Mountain wave clouds over Alberta and Montana

November 4th, 2008 |
GOES-11 and GOES-13 water vapor images

GOES-11 and GOES-13 water vapor images

GOES-11 6.7 µm and GOES-13 6.5 µm “water vapor channel” images (above) showed the formation of mountain wave clouds over parts of southern Alberta and western Montana on 03 November 2008.  Note how the mountain wave clouds — which formed immediately downwind of the highest terrain of the Rocky Mountains –  dissipated as pockets of drier air aloft (darker blue enhanced areas) passed through the region. Not long after the initial area of mountain wave clouds disappeared, a second patch of mountain wave clouds formed very quickly over western Montana around 18:00 UTC (11 am local time); there were 3 reports of moderate (intensity level 4) turbulence in the general vicinity of that mountain wave cloud. While these features  could certainly be followed adequately using the 8-km resolution GOES-11 water vapor imagery, they appeared much clearer on the 4-km resolution GOES-13 water vapor imagery (also aided by the more direct satellite viewing angle of GOES-13, which was positioned at 105º W longitude).

AWIPS images of the MODIS visible channel, 11.0 µm IR window channel, 3.7 µm shortwave IR channel,  Cloud Top Temperature product, and Cloud Phase product (below) were useful to further characterize the mountain wave cloud shortly after its formation over western Montana. The cloud top temperatures appeared to be quite low (as cold as -52º C on the IR window channel data, and as cold as -52.8º C on the Cloud Top Temperature product), and the Cloud Phase product classified the feature as an ice cloud (salmon-colored enhancement). However, note the rather warm brightness temperatures on the 3.7 µm shortwave IR image: cloud top temperatures were in the +5 to +10º C range. These warmer brightness temperatures were due to reflection of solar radiation by the rather small ice crystals (having diameters which were likely in the 50-60 micrometer range) that made up the mountain wave cloud. The larger patch of cirrus clouds located farther to the west (over the Idaho/Montana border region) exhibited significantly colder 3.7 µm brightness temperatures (close to -20º C), since the typical larger (around 100 micrometers or greater in diameter) cirrus ice crystals are not efficient scatterers of light.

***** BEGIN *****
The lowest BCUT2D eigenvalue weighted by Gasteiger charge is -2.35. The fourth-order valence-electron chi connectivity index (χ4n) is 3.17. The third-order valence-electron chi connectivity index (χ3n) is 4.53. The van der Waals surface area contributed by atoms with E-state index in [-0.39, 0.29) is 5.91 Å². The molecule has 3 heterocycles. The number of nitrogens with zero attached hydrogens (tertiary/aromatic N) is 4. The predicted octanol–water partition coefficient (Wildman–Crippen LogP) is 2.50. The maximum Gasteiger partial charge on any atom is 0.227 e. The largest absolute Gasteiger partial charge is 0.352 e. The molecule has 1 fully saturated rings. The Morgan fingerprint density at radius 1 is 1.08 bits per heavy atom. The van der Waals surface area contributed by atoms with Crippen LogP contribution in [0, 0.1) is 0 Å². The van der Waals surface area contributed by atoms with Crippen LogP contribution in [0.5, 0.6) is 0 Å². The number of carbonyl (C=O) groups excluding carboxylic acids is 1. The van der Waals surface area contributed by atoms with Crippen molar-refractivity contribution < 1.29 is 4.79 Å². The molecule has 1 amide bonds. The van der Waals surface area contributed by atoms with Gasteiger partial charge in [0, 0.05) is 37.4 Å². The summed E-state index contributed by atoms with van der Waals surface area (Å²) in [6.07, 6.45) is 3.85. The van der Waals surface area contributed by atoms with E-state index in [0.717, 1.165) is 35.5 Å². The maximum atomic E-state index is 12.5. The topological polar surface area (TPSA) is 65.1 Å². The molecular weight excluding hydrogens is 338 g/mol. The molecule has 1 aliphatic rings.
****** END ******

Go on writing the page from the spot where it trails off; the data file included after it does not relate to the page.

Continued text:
MODIS visible + IR window + shortwave IR + Cloud Top Temperature + Cloud Phase

MODIS visible + IR window + shortwave IR + Cloud Top Temperature + Cloud Phase

Further confirmation of the small ice crystal particle sizes within the mountain wave cloud is seen by examining the MODIS 11.0-12.0 µm (channel 31-32) IR difference product (below). IR difference values were in the 3-5º K range (cyan to blue color enhancement) over a good deal of the mountain wave cloud feature — but IR difference values over the cirrus clouds found farther to the west and southwest were negligible. Of particular interest was the thin filament of even higher IR difference values (7-8º K, darker blue color enhancement) seen along the leading (western) edge of the mountain wave cloud.

MODIS 11.0 µm IR and 11.0-12.0 µm IR difference images

MODIS 11.0 µm IR and 11.0-12.0 µm IR difference images

A MODIS IR window image about 90 minutes later (below) indicated that the mountain wave cloud had grown in size somewhat, with the coldest cloud top brightness temperature at -53º C (placing the cloud top at about the 32,300 foot level, not far below the tropopause according to the Great Falls, Montana rawinsonde report). There was one aircraft report of moderate turbulence (intensity level 4) at an altitude of 33,000 feet (close to the southern portion of the mountain wave cloud) near the time of the 19:56 MODIS IR image.

MODIS 11.0 µm IR window image (with Great Falls MT rawinsonde data)

MODIS 11.0 µm IR window image (with Great Falls MT rawinsonde data)

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